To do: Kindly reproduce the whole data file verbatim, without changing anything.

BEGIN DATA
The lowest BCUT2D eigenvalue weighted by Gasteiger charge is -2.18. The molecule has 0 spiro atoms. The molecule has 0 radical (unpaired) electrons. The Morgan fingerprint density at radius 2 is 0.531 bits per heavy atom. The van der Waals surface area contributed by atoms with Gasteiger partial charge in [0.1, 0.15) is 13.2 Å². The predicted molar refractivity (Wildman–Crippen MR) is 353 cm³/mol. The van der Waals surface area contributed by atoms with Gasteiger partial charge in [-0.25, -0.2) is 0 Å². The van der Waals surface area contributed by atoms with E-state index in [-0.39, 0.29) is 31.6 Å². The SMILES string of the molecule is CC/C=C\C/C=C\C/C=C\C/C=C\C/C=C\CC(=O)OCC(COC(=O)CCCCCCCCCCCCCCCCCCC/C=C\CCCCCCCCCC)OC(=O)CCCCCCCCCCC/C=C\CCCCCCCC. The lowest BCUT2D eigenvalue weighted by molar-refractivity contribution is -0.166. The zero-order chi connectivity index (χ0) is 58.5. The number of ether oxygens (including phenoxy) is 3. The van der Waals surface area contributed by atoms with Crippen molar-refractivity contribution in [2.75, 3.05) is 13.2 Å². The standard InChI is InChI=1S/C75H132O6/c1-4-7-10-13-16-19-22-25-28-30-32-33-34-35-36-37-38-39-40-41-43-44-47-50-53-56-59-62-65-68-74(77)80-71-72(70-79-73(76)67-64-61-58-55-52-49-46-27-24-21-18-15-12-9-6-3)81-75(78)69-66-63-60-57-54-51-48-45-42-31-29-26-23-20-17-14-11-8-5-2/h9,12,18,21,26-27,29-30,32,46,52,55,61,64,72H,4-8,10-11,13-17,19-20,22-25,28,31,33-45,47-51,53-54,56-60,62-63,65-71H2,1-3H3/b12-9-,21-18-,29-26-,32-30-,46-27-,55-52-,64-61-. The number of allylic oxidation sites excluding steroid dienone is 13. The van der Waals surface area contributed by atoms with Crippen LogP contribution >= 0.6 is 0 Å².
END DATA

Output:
The lowest BCUT2D eigenvalue weighted by Gasteiger charge is -2.18. The molecule has 0 spiro atoms. The molecule has 0 radical (unpaired) electrons. The Morgan fingerprint density at radius 2 is 0.531 bits per heavy atom. The van der Waals surface area contributed by atoms with Gasteiger partial charge in [0.1, 0.15) is 13.2 Å². The predicted molar refractivity (Wildman–Crippen MR) is 353 cm³/mol. The van der Waals surface area contributed by atoms with Gasteiger partial charge in [-0.25, -0.2) is 0 Å². The van der Waals surface area contributed by atoms with E-state index in [-0.39, 0.29) is 31.6 Å². The SMILES string of the molecule is CC/C=C\C/C=C\C/C=C\C/C=C\C/C=C\CC(=O)OCC(COC(=O)CCCCCCCCCCCCCCCCCCC/C=C\CCCCCCCCCC)OC(=O)CCCCCCCCCCC/C=C\CCCCCCCC. The lowest BCUT2D eigenvalue weighted by molar-refractivity contribution is -0.166. The zero-order chi connectivity index (χ0) is 58.5. The number of ether oxygens (including phenoxy) is 3. The van der Waals surface area contributed by atoms with Crippen molar-refractivity contribution in [2.75, 3.05) is 13.2 Å². The standard InChI is InChI=1S/C75H132O6/c1-4-7-10-13-16-19-22-25-28-30-32-33-34-35-36-37-38-39-40-41-43-44-47-50-53-56-59-62-65-68-74(77)80-71-72(70-79-73(76)67-64-61-58-55-52-49-46-27-24-21-18-15-12-9-6-3)81-75(78)69-66-63-60-57-54-51-48-45-42-31-29-26-23-20-17-14-11-8-5-2/h9,12,18,21,26-27,29-30,32,46,52,55,61,64,72H,4-8,10-11,13-17,19-20,22-25,28,31,33-45,47-51,53-54,56-60,62-63,65-71H2,1-3H3/b12-9-,21-18-,29-26-,32-30-,46-27-,55-52-,64-61-. The number of allylic oxidation sites excluding steroid dienone is 13. The van der Waals surface area contributed by atoms with Crippen LogP contribution >= 0.6 is 0 Å².